Russell and Verstappen pitted for mediums on lap 13 to leave Perez almost 14 seconds behind Leclerc as the pre-event points leader pumped in laps sixth tenths quicker than his rivals.

Perez was then called to box on lap 18 for a stint on the medium tyre to leave Leclerc alone with a seemingly insurmountable 30 seconds lead as Verstappen nearly dropped his RB18 chasing Russell, having to deftly catch a slid after clipping the inside kerb at Turn 8.

As the Dutch racer grew agitated by his temperamental DRS, Leclerc was called to pit for mediums on lap 21 and Ferrari aced a 2.2 seconds stop to take give Leclerc a 5.7 seconds lead over Russell.

Out alone, Leclerc stretched his lead to 11.2 seconds as Verstappen and Russell avoided any reprimand from the stewards for a robust battle through Turn 3.

But then Leclerc suddenly began to slow on lap 27 with a power unit failure and had his 12 seconds lead evaporate as he crawled to the pits and retired.

That left Russell to defend from Verstappen into Turn 1 for what had become first place, but the Mercedes driver was given respite when the Red Bull pitted on lap 29 for another set of softs.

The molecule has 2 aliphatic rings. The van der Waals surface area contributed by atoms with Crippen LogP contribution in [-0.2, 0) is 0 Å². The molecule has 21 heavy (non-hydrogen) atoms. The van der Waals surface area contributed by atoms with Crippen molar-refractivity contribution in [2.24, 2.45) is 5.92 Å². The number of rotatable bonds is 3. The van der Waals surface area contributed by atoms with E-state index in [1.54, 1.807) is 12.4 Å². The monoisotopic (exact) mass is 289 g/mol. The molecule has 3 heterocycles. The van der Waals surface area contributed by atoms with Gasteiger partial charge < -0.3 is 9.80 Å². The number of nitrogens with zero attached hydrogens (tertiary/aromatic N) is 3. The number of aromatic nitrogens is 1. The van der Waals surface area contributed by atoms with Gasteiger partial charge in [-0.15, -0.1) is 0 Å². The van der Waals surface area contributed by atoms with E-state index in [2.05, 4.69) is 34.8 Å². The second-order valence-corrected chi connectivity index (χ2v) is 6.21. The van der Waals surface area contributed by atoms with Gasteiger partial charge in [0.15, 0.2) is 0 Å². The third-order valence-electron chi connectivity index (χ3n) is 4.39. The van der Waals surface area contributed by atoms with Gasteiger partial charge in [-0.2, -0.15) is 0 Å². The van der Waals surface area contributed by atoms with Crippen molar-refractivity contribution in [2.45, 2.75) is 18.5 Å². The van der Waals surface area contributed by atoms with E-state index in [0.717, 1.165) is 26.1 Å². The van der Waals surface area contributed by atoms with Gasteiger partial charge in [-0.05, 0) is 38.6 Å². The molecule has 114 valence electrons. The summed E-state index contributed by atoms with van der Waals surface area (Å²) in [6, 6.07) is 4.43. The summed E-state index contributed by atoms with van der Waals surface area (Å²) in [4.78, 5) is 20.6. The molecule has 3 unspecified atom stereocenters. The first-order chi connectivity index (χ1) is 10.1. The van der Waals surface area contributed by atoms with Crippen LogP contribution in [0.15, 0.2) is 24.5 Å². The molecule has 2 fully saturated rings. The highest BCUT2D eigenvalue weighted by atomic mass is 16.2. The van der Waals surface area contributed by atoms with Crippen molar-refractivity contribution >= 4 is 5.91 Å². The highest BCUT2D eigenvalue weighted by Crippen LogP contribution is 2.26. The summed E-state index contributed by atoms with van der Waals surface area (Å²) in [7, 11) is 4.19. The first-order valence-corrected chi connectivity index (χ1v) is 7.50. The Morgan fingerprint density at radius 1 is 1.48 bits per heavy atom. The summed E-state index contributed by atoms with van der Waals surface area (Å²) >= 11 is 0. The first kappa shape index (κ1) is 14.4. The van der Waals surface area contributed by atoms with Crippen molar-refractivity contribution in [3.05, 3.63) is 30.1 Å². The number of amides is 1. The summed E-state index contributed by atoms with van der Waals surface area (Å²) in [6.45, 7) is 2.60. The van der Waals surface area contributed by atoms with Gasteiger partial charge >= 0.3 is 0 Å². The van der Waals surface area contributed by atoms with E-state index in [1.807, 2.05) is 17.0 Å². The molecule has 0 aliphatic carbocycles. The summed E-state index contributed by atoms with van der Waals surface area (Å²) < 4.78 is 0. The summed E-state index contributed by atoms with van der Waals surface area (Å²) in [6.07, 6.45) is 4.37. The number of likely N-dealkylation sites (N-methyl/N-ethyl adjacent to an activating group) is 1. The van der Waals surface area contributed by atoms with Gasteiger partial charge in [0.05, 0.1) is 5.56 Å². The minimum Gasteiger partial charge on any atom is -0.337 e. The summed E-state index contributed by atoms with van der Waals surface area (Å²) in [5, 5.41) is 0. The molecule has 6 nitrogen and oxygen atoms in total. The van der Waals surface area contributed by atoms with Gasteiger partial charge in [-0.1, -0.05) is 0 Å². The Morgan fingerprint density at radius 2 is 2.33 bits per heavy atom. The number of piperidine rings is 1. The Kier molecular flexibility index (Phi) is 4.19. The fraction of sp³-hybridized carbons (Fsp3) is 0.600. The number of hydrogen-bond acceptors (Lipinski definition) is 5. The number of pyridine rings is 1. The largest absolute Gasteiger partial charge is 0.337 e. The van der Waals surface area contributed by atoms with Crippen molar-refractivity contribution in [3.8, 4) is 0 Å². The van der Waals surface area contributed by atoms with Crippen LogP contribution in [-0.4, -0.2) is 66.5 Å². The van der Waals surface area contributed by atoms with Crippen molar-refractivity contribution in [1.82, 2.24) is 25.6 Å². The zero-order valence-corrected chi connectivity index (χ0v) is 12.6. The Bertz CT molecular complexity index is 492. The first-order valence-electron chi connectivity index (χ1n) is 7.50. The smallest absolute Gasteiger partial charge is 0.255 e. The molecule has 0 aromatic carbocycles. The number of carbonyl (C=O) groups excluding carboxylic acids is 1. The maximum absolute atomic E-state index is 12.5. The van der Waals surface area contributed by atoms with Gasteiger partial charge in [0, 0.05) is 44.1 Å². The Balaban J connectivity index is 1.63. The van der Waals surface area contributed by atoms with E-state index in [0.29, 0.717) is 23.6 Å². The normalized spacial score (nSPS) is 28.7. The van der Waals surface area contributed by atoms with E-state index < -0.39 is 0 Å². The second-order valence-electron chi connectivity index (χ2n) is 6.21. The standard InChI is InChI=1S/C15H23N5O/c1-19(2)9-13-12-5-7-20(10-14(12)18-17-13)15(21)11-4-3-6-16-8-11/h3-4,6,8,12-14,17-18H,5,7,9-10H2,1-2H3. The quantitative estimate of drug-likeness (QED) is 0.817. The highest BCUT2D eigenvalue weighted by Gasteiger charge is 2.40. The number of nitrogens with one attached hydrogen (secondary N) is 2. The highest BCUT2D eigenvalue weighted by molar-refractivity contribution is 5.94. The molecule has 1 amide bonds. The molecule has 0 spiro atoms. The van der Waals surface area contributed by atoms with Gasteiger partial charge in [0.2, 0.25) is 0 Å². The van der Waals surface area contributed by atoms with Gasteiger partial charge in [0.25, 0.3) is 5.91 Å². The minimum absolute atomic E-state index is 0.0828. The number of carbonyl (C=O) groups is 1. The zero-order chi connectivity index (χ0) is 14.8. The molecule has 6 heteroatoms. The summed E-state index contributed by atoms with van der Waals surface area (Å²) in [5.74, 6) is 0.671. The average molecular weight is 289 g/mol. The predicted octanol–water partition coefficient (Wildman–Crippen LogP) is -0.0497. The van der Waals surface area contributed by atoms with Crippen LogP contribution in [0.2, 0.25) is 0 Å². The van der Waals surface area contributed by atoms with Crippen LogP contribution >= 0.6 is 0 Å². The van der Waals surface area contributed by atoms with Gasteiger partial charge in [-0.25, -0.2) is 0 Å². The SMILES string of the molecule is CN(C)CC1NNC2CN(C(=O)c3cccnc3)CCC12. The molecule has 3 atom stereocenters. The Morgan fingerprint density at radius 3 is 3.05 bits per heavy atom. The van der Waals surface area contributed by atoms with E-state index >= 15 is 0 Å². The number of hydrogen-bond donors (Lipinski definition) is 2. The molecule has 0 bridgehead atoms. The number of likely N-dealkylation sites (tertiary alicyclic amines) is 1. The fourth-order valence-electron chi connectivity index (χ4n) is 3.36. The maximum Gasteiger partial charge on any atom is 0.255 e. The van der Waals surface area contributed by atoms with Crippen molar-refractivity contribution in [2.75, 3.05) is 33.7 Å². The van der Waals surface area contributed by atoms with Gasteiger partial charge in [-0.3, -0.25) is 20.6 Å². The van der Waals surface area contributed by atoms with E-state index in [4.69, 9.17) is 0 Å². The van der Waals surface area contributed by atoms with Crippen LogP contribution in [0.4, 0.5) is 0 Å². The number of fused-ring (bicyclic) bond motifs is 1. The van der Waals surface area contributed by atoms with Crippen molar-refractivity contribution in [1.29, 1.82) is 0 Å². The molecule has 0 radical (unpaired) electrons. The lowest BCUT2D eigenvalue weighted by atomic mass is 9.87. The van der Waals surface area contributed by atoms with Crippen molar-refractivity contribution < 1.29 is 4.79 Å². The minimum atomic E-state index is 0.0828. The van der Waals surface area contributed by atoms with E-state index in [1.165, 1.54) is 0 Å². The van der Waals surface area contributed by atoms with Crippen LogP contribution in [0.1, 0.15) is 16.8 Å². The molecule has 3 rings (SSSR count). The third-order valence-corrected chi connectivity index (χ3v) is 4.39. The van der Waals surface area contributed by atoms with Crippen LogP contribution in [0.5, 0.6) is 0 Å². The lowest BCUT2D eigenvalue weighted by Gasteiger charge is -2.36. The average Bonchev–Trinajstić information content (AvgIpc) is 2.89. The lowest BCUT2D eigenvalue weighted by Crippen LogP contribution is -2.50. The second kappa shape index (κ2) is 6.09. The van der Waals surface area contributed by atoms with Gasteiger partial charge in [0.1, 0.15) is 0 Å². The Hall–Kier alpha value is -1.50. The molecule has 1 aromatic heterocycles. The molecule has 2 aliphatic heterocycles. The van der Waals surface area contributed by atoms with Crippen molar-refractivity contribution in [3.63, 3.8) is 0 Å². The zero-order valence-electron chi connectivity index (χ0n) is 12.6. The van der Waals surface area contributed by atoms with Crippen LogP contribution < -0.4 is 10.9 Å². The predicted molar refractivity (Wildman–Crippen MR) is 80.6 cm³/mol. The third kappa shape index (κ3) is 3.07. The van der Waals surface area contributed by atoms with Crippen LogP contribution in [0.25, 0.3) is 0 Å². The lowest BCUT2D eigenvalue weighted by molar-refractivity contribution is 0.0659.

Verstappen passed the baton to teammate Perez, who could overtake Russell for the lead into Turn 1 thanks to a double helping of DRS and the Red Bull engine overspeed.

As Verstappen nailed an accomplished outside pass on Valtteri Bottas through Turn 12, he recaptured third which soon became second when Russell was pitted again on lap 37.

That left Verstappen 6.2 seconds behind Perez as Red Bull closed in on a 1-2 finish before Checo pitted for mediums to allow Verstappen to complete an eventual rise to the lead.

With the Red Bull pit crew earning their pay cheque, Verstappen made his third stop and took on a pair of medium tyres, and he emerged 5 seconds behind Perez but 1 seconds ahead of Russell.

Red Bull used the argument of its drivers running different strategies to call on a disgruntled Perez to let Verstappen by, and the positions changed at Turn 5 on lap 49 to give Verstappen the lead.

He duly converted it into a fine victory by 13 seconds over Perez, as his early season recovery from Red Bull unreliability morphs into a championship challenge.

The Mercedes duo were hobbled by a late water leak, meaning Russell finished 20 seconds adrift of Perez to complete the podium on a weekend when the updated W13 took a step forward.

But Sainz was able to depose Hamilton at the start of the penultimate lap, as the seven-time champion was told to lift and coast and the Ferrari gained DRS down the main straight.